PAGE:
Ceccato SOHC 75 cc CorsaCeccato SOHC 75 cc CorsaCeccato SOHC 75 cc Corsa
The SOHC 75cc Corsa made 7 hp at 10,500 rpm and had a top speed of 110 km/h.
Ceccato SOHC 75 cc CorsaCeccato SOHC 75 cc Corsa
Ceccato is still in business today as the world’s largest producers of car and train washing equipment.
Morecambe’s John McGuinness has had his motorcycling achievements recognised having been made a Member of the British Empire (MBE) in the 2021 New Year’s Honours List.
McGuinness joins a select group of motorcyclists to be recognised in such a manner and follows in the footsteps of, amongst others, John Surtees, Gary Hocking, Jim Redman, Mike Hailwood, Phil Read, Barry Sheene, Joey Dunlop, Carl Fogarty and, the most recent recipient of the MBE, Jonathan Rea.
The now 48-year old has enjoyed an illustrious career in the sport, which spans more than 30 years, with success coming on both the short circuits and on the roads, the latter, in particular, seeing him establish himself as one of the greatest ever at the Isle of Man TT Races.
John McGuinness – Image by Jon Jessop
Having made his debut on the 37.73-mile Mountain Course in 1996, McGuinness has gone on to record a stunning 23 wins, the second highest ever in the 113-year history of the event and only three behind the record tally of 26 held by Northern Ireland’s Dunlop.
One of the most popular riders of his generation, his tally of 47 podiums is the highest ever recorded with his wins coming across all solo classes between 1999 and 2015. He also held the outright lap record for a decade.
John McGuinness – TT 2016
“I’m thoroughly humbled to receive an MBE and when I started racing all those years ago, never in a million years did I think I’d go on to achieve the success that I have let alone be recognised and honoured by the Queen!” said McGuinness.
“When you look at the previous motorcyclists to have received an MBE, it’s a very select group of riders who are both multiple world champions and legends of the sport so to be recognised in the same way as them now is something I’m extremely proud of.
“It doesn’t happen very often in our sport so it’s an incredibly special moment for me and my family and even though I received the letter informing me of the award some time ago, I’m still finding it hard to believe so it’ll probably be a while before it properly sinks in.”
John McGuinness, his wife Rebecca and daughter Maisie in the winners enclosure for the 2015 PokerStars Senior TT podium. Credit Tim Keeton/Impact Images Photography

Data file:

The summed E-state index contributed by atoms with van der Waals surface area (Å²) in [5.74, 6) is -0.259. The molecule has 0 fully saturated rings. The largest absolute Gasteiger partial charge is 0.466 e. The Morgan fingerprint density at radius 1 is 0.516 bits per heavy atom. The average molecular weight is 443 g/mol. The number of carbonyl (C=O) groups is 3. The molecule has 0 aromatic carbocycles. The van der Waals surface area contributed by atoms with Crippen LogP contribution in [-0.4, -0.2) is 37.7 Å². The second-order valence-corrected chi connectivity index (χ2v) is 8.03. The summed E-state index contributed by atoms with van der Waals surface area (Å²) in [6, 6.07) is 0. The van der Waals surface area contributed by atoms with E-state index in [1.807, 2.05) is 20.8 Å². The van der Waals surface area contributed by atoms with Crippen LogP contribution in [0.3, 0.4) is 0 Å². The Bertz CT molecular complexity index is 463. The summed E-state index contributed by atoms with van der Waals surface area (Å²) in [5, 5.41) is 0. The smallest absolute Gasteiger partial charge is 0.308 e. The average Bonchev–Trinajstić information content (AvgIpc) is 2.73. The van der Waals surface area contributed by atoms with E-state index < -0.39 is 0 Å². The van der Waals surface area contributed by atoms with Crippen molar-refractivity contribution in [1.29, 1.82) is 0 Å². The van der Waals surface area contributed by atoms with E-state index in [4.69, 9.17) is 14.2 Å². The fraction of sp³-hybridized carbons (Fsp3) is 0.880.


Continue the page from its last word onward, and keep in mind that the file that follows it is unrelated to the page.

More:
As well as the TT, McGuinness has had an equally successful career elsewhere with multiple wins at both the North West 200 and Ulster Grand Prix with victory also taken at the Macau Grand Prix. On the short circuits, he was 250cc British Champion in 1999.
A factory rider for both Yamaha and Honda, the latter seeing the majority of his success, McGuinness can also count a British Superbike Championship podium for Kawasaki amongst his glittering success whilst, off the track, he’s been a regular supporter of various charities over the years, attending countless events up and down the country to help raise funds for those less fortunate.
The 2015 Senior TT victory was John McGuinness’s 23rd TT win and his seventh in the Senior TT.
“Obviously, the Isle of Man TT and my 23 wins there are what people most associate me with but I’ve also been fortunate to achieve success elsewhere and I’m proud of all my achievements whether it’s the TT, my other road racing wins, being British Champion or taking a British Superbike Championship podium.
John McGuinness might not have raced on the roads this year due to COVID but he did contest the Ducati TriOptions Series run at BSB events – Image Dave Yeomans
“I’ve had a lot of support over the years from a lot of people, particularly my family who have been with me all the way, and also my sponsors and fans and I’m extremely grateful for all of that support. I’ve always tried to give something back to the sport as well so for both myself and motorcycling to be recognised in the New Year’s Honours List is a truly special day.”